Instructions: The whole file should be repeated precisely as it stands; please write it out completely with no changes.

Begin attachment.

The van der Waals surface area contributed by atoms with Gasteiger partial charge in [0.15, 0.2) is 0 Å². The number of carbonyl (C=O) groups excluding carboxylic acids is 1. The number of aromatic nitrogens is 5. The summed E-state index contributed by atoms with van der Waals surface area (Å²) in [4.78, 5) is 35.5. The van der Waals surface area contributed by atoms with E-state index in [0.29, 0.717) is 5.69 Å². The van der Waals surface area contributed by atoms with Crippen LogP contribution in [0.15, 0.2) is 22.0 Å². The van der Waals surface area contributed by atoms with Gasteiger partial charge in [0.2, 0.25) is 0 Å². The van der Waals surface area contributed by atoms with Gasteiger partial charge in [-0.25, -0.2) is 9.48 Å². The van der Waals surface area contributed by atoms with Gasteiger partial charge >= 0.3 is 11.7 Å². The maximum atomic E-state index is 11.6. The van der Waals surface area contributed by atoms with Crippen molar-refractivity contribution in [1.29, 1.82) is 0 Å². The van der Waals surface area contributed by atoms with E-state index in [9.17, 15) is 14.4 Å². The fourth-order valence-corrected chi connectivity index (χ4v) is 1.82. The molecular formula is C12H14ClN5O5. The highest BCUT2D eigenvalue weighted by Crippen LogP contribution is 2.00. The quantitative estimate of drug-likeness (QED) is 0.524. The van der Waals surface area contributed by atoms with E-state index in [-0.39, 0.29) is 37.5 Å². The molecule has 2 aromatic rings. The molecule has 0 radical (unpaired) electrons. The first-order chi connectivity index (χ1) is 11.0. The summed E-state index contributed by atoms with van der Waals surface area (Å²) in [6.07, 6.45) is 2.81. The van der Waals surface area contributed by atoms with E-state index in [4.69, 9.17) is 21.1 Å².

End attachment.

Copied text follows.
The van der Waals surface area contributed by atoms with Gasteiger partial charge in [0.15, 0.2) is 0 Å². The number of carbonyl (C=O) groups excluding carboxylic acids is 1. The number of aromatic nitrogens is 5. The summed E-state index contributed by atoms with van der Waals surface area (Å²) in [4.78, 5) is 35.5. The van der Waals surface area contributed by atoms with E-state index in [0.29, 0.717) is 5.69 Å². The van der Waals surface area contributed by atoms with Crippen LogP contribution in [0.15, 0.2) is 22.0 Å². The van der Waals surface area contributed by atoms with Gasteiger partial charge in [0.2, 0.25) is 0 Å². The van der Waals surface area contributed by atoms with Gasteiger partial charge in [-0.25, -0.2) is 9.48 Å². The van der Waals surface area contributed by atoms with Gasteiger partial charge >= 0.3 is 11.7 Å². The maximum atomic E-state index is 11.6. The van der Waals surface area contributed by atoms with Crippen molar-refractivity contribution in [1.29, 1.82) is 0 Å². The van der Waals surface area contributed by atoms with E-state index in [9.17, 15) is 14.4 Å². The fourth-order valence-corrected chi connectivity index (χ4v) is 1.82. The molecular formula is C12H14ClN5O5. The highest BCUT2D eigenvalue weighted by Crippen LogP contribution is 2.00. The quantitative estimate of drug-likeness (QED) is 0.524. The van der Waals surface area contributed by atoms with E-state index in [-0.39, 0.29) is 37.5 Å². The molecule has 2 aromatic rings. The molecule has 0 radical (unpaired) electrons. The first-order chi connectivity index (χ1) is 11.0. The summed E-state index contributed by atoms with van der Waals surface area (Å²) in [6.07, 6.45) is 2.81. The van der Waals surface area contributed by atoms with E-state index in [4.69, 9.17) is 21.1 Å².